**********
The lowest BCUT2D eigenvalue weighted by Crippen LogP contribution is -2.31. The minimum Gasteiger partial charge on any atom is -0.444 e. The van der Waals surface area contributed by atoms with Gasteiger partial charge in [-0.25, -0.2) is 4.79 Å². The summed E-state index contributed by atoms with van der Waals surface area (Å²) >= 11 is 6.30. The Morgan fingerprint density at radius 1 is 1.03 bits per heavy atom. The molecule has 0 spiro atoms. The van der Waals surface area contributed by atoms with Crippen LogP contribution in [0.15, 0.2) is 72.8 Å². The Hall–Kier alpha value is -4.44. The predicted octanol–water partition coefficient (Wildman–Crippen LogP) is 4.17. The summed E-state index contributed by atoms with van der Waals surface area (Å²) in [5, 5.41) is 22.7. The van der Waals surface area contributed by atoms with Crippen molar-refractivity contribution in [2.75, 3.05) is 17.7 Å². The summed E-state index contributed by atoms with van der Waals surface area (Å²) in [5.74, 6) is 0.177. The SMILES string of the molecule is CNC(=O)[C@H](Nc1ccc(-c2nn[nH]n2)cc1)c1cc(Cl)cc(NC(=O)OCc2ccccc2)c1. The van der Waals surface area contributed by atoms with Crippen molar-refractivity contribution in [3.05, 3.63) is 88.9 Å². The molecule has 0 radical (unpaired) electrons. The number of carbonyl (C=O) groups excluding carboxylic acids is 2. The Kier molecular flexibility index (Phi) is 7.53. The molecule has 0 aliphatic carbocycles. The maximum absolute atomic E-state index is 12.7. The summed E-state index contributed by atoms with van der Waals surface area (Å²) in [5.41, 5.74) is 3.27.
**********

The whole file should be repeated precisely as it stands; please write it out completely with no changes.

The lowest BCUT2D eigenvalue weighted by Crippen LogP contribution is -2.31. The minimum Gasteiger partial charge on any atom is -0.444 e. The van der Waals surface area contributed by atoms with Gasteiger partial charge in [-0.25, -0.2) is 4.79 Å². The summed E-state index contributed by atoms with van der Waals surface area (Å²) >= 11 is 6.30. The Morgan fingerprint density at radius 1 is 1.03 bits per heavy atom. The molecule has 0 spiro atoms. The van der Waals surface area contributed by atoms with Crippen LogP contribution in [0.15, 0.2) is 72.8 Å². The Hall–Kier alpha value is -4.44. The predicted octanol–water partition coefficient (Wildman–Crippen LogP) is 4.17. The summed E-state index contributed by atoms with van der Waals surface area (Å²) in [5, 5.41) is 22.7. The van der Waals surface area contributed by atoms with Crippen molar-refractivity contribution in [2.75, 3.05) is 17.7 Å². The summed E-state index contributed by atoms with van der Waals surface area (Å²) in [5.74, 6) is 0.177. The SMILES string of the molecule is CNC(=O)[C@H](Nc1ccc(-c2nn[nH]n2)cc1)c1cc(Cl)cc(NC(=O)OCc2ccccc2)c1. The van der Waals surface area contributed by atoms with Crippen molar-refractivity contribution in [3.05, 3.63) is 88.9 Å². The molecule has 0 radical (unpaired) electrons. The number of carbonyl (C=O) groups excluding carboxylic acids is 2. The Kier molecular flexibility index (Phi) is 7.53. The molecule has 0 aliphatic carbocycles. The maximum absolute atomic E-state index is 12.7. The summed E-state index contributed by atoms with van der Waals surface area (Å²) in [5.41, 5.74) is 3.27.